is usually left to the specialists - conductors who can pull together a coherent echt-baroque performance in a single rehearsal with super-busy vocal soloists who often meet for the first time on stage.

But not this year. The Philadelphia Orchestra's annual Messiah, performed Friday through Sunday at the Kimmel Center, will be among the few to be conducted by its own music director. The piece, which sometimes seems like a holiday obligation, is being led by Yannick Nézet-Séguin with a blue-chip lineup of soloists and at least three times as much rehearsal as usual.

He has been wanting to do this since coming to Philadelphia.

"It's crucially important to me," he says. "I'm always listening to a complete Messiah over the holidays.

"Also, the music director of an orchestra should be present in every area. It's important to do touring, family concerts, and events that make a difference to the community, such as the Martin Luther King concert. Messiah is a moment of reflection for our community at large, and it's important to be a part of that."

Unlike most Messiah versions, this one is uncut and was meant to be semi-staged - something increasingly common among stage directors intrigued by the plethora of imagery in the text and the absence of any typical dramatization. Though about Jesus Christ, Messiah never asks the savior to sing (unlike Bach's St. Matthew Passion). However, the semi-staged presentation by Scottish director James Alexander must wait for future seasons, having been cut for budgetary reasons.

"The ideas are already there, and we just have to be ready to go - not next year necessarily," said Nézet-Séguin, "but I wouldn't be surprised if we do it in a couple years."

Though the orchestra received a Grammy Award nomination on Monday, and Nézet-Séguin will be honored Tuesday as artist of the year by Musical America at Carnegie Hall, he knows his world is hardly on Easy Street.

"It's a setback," he conceded, regarding the staging cancellation. "But I'm here in the long run . . . and it doesn't make me less interested in doing projects in Philadelphia. It's not like the conductor isn't getting his toy. I think it shows we have some work to do."

This year's soloists, though, are among the best participating in American Messiahs this season. Though Montreal soprano Karina Gauvin has sung Messiah in Philadelphia before, she has become a major international baroque-opera star, and, just back from engagements in Russia, will be making her subscription debut while also working with former conservatory chum Nézet-Séguin for the first time in years.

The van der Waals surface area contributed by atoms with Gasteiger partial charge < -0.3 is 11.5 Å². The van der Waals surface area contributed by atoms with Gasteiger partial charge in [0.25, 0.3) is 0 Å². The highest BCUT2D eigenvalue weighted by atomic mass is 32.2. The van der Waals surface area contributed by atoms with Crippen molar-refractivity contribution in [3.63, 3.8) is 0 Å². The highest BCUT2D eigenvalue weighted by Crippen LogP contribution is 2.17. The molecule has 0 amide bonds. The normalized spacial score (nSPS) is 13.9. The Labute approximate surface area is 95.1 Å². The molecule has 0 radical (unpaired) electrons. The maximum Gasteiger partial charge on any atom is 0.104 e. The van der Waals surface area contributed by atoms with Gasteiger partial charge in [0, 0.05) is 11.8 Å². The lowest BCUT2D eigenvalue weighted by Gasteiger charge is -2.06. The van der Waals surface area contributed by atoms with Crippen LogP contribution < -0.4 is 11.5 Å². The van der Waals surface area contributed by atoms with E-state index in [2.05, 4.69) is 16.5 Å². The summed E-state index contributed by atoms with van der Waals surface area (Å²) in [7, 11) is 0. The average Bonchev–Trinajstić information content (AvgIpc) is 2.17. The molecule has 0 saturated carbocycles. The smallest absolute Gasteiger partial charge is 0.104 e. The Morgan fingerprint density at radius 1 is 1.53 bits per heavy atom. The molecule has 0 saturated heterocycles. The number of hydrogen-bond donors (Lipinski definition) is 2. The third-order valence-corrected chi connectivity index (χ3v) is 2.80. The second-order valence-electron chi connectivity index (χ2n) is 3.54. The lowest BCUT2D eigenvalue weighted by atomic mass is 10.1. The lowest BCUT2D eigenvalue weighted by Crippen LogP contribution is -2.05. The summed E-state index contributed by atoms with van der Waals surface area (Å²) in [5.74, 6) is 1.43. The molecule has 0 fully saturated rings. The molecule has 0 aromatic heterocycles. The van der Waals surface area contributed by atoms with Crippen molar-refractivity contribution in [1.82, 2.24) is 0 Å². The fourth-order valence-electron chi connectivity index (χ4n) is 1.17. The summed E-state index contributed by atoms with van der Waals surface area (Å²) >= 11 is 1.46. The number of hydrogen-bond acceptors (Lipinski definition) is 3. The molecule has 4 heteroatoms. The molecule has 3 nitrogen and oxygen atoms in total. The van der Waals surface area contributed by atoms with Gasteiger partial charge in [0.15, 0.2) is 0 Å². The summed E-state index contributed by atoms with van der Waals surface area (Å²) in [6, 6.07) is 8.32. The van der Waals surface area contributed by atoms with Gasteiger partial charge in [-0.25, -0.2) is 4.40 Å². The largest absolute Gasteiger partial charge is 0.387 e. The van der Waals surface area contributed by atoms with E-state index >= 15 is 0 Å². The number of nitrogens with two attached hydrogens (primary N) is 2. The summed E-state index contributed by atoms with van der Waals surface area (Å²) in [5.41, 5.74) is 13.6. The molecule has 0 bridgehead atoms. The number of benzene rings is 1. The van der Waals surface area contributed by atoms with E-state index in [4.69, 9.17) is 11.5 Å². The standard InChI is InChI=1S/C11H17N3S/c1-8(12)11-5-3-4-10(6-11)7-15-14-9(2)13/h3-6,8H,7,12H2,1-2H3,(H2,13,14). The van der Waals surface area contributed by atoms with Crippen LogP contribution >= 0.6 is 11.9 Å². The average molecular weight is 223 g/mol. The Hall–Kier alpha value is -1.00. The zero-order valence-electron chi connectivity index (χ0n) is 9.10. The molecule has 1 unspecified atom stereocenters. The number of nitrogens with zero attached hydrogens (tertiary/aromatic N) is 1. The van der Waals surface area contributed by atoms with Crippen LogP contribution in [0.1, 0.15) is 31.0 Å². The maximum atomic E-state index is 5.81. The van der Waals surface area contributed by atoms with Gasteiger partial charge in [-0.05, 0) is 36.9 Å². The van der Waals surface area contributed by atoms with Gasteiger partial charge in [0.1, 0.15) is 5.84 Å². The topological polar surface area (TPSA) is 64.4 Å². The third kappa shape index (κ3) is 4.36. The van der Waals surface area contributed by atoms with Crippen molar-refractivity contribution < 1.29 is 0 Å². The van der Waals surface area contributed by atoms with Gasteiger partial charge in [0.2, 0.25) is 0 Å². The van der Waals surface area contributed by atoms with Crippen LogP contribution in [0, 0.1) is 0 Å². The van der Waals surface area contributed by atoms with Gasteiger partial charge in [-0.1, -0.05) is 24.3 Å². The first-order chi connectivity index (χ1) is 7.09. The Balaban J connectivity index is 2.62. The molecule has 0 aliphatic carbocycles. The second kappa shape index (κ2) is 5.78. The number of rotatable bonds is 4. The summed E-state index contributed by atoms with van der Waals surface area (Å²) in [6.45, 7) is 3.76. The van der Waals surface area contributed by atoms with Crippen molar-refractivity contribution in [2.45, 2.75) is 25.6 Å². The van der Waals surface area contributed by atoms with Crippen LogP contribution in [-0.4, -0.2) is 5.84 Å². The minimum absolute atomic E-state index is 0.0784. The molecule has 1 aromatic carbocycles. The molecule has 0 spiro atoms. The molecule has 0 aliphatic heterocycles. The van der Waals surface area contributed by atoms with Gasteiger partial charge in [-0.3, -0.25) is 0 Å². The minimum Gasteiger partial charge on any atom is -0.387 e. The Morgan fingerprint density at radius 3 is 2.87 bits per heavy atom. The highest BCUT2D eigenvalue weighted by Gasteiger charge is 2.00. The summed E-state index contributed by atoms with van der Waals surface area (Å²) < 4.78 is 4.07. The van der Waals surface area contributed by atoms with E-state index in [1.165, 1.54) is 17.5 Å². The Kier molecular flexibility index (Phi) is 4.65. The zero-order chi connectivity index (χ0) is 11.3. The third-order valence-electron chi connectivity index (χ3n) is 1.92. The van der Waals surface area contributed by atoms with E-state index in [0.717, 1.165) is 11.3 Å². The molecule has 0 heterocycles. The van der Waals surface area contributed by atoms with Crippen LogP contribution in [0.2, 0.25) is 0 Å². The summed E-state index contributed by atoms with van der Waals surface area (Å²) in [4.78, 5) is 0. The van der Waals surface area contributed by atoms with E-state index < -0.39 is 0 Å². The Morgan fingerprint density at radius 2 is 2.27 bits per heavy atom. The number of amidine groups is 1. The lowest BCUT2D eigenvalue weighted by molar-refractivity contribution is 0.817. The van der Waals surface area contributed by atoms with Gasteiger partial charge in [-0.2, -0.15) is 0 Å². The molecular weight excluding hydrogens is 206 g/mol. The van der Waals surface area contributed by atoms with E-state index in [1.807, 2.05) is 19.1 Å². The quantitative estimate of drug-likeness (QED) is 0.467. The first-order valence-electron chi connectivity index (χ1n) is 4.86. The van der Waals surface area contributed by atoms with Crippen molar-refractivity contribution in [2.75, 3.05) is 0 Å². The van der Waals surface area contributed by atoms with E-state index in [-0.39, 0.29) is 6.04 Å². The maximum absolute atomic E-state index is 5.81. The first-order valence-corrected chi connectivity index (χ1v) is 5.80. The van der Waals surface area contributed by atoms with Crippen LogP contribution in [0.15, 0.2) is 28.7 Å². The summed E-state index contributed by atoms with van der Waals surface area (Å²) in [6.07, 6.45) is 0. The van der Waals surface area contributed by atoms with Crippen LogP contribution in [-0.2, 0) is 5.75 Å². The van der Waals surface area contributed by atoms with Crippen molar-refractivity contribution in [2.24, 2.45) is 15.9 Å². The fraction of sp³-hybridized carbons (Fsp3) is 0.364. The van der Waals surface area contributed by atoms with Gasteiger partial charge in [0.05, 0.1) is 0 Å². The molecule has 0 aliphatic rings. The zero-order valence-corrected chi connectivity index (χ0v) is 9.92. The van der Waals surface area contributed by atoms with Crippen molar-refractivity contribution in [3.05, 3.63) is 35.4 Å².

Mezzo-soprano Karen Cargill and tenor Andrew Staples are Nézet-Séguin regulars. Bass Matthew Rose is a Curtis Institute graduate and now a major presence in England. The wild card is countertenor Christophe Dumaux - an optional voice in Messiah, but one Handel sometimes used. He'll sing the more existential arias, such as "But who may abide the day of his coming."

Though conductors in decades past have made fairly heavy weather of Messiah - Eugene Ormandy's famous Philadelphia recording had the Mormon Tabernacle Choir and Wagnerian soprano Eileen Farrell - Nézet-Séguin talks about wanting some choruses to be "fleet" and "floating." With a reduced-size instrumental contingent, "this is maybe the first time I've gone toward so much intimacy with the orchestra."

The piece itself is a touchstone on numerous fronts. For composer Handel, Messiah was a creative resurrection. After 30 years of operatic ups and downs, the composer had finished his last Italian-language opera, the wan Deidemia, at a time when the entire medium was in eclipse. Later that year (1741) came Messiah, with a text that challenged him to bring together recitatives, arias, and choruses in an emphatic narrative without any characters or plot. He did it in 24 days, sometimes recycling music from frothy cantatas he wrote as a young man. An instant hit, the piece also helped maintain Handel's reputation as a vocal composer over the 150 years that his operas weren't performed.

The demand for Messiah soloists is such that young singers often get their start with the piece, which can be a Christmas bonus for singers because so many engagements are available around the country. But with the rise of baroque opera, stars such as Gauvin find that other Handel gigs can crowd out Messiah. Though she sings plenty of other music (particularly French art song), she feels an almost mystical relationship with the composer who has given her so many great roles. She calls them "a gift beyond time." Yet Messiah hasn't lost its attraction. "It comes back to the essential things at Christmastime," said Gauvin. "I'm very humbled by it."

That devotion particularly extends to the often-cut soprano aria "If God be for us, who can be against us," which she'll sing here. It's No. 53 in the score, at the very end, and not the catchiest thing Handel ever wrote. "But it's very, very powerful and brings me to a place of great reflection," she says. "It gives me shivers just to talk about it."

Speaking of shiver-inducing music, how might Nézet-Séguin approach the Hallelujah Chorus (the single most-traveled territory in classical music)? Just stay out of its way.

"I used to start the Hallelujah Chorus piano" - softly - "and make a big crescendo, but I don't believe in doing that any more," he said. "The music is triumphant. It's D major. I mean this to be a few minutes of light and complete joy within a work that is more reflective. I am on an artistic journey to be as natural as possible."




8 p.m. Friday and Saturday and 2 p.m. Sunday

at Verizon Hall.

Tickets: $40-$167.

Information: www.philorch.org or 215-893-1999.EndText